The year 2012 is scheduled to be a banner one for privatisation in Turkey, if all goes according to plan, with moves ahead on gas and electricity grids, bridges, highways and ports. Yet these plans are also likely to be subject to the temperature of the global economy, as those charged with organising the sell-offs try to launch when investor interest is at a peak. With 2012 starting out on uncertain terms, there were several postponements to scheduled privatisations announced, with the dates rescheduled for times with fairer economic weather. By the end of the year though, if the target is met, the sell-offs will have ultimately added some TL10bn (€4.25bn) in funds to the state’s coffers.
PROGRAMME PEDIGREE: While privatisation has been on the political agenda in Turkey since the mid1980s, the programme really only began to make significant progress in the past decade. Partly this was because the law governing such sell-offs of state assets, passed in 1994, left a large number of difficulties in implementation (including exposure to legal challenges), while at the same time international investor interest in Turkey was low.
It was not until a new law was passed in 2003 amending the 1994 law that many of these issues were resolved, with this leading to a take-off in privatisation deals. The 1994 law did, however, set up the two main bodies that are responsible for running the sell-off programme.
These are the Privatisation High Council (PHC) and the Privatisation Administration (PA). The PHC is headed by the prime minister and takes the political decisions as to which bodies will be included in the privatisation portfolio, or withdrawn from it. The PA then conducts the privatisation process itself, reporting directly to the prime minister.
The process follows international practices, with a value assessment commission established prior to each tendering, then a tender commission, which can then decide whether movement should proceed via sealed bid, negotiation, public auction, or a sealed bid among designated bidders. A third body, the Competition Authority, is also involved, if the privatisation may impact the competitive environment.
SALES DRIVE: Between 1985 and year-end 2011, the PA’s privatisation portfolio has seen state shares in some 270 companies, 114 establishments, eight toll motorways, 22 incomplete industrial plants, both Bosphorus bridges, 929 items of real estate, six ports and one service unit placed within it. By the start of 2012, only 23 companies and 13 entities remained, according to the PA. Total proceeds in the privatisation programme, meanwhile, were $55.9bn in the period between 1985 and the end of 2010.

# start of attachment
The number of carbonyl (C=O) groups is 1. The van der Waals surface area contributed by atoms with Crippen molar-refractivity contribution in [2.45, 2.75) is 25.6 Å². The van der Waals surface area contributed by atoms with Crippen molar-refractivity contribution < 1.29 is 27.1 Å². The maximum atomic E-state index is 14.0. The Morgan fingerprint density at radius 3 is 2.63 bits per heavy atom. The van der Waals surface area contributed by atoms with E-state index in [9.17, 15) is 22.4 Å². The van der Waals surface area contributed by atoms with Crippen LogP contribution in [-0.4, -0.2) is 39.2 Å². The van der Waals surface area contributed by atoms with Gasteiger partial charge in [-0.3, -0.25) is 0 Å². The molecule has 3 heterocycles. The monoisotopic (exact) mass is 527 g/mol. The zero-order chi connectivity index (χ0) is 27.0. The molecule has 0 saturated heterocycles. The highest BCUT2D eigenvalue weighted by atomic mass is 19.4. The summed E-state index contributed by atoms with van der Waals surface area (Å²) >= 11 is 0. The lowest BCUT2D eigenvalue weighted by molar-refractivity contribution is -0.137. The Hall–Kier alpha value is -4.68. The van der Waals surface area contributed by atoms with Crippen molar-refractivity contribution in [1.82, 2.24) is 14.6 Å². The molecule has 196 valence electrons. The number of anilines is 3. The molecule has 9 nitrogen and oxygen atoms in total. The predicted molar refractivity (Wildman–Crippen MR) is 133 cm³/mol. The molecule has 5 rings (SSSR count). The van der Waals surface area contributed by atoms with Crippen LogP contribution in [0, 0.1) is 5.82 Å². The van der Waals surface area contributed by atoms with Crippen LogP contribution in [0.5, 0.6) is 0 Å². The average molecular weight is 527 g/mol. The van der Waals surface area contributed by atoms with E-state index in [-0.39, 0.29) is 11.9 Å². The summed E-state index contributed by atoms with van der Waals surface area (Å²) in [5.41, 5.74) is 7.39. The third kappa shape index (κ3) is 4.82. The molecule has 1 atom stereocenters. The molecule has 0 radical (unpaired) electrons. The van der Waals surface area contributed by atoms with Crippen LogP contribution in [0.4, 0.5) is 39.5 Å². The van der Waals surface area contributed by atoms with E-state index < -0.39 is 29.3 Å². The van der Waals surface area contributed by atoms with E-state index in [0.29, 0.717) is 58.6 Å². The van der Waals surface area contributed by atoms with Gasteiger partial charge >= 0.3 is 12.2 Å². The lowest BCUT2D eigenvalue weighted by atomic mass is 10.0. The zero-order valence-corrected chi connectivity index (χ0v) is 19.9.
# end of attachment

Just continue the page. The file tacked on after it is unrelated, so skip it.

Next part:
The programme marked a radical change in the very structure of the Turkish economy. The state – which had long been the primary player in many sectors – all but vanished from industries such as cement, petroleum distribution and refining, banking, telecoms, dairy and forestry, while seeing a more than 50% reduction in its presence in areas such as tourism, iron and steel, sea freight and textiles.
The programme has also had some headline successes – such as the 2005 privatisation of 55% of Türk Telekom, a tender won by the Ojer Telekomü nikasyon consortium (comprising Saudi Arabia’s Oger and Telecom Italia) for $6.55bn. The 2005-06 period also saw the sale of stakes in steel maker Erdemir and refiner Tüpraş, netting a total of $16.5bn in proceeds for the PA over that period.
YEAR IN REVIEW: In 2011, however, the programme realised just some $265.1m in total asset sales, according to government data, despite a $9.5bn target. In contrast, 2010 saw proceeds reach some $3bn, thanks to a number of major sales of electricity distribution companies.
In addition to that 2011 figure, some $7.52bn in privatisation proceeds were still at the signature stage, with a further $734.5m at the approvals stage.
These latter two figures include privatisations from previous years, with the earliest back in 2008. The $265.1m also does not include the $861m agreed for the privatisation of Istanbul’s ferry service provider, Istanbul Deniz Otobüsleri, which was carried out successfully in June 2011, with operating rights transferred to a consortium of Tepe, Akfen, Souter and Sera. In value terms, most of the sales completed in 2011 were in the hydroelectric dam sector, while there were also sales in real estate.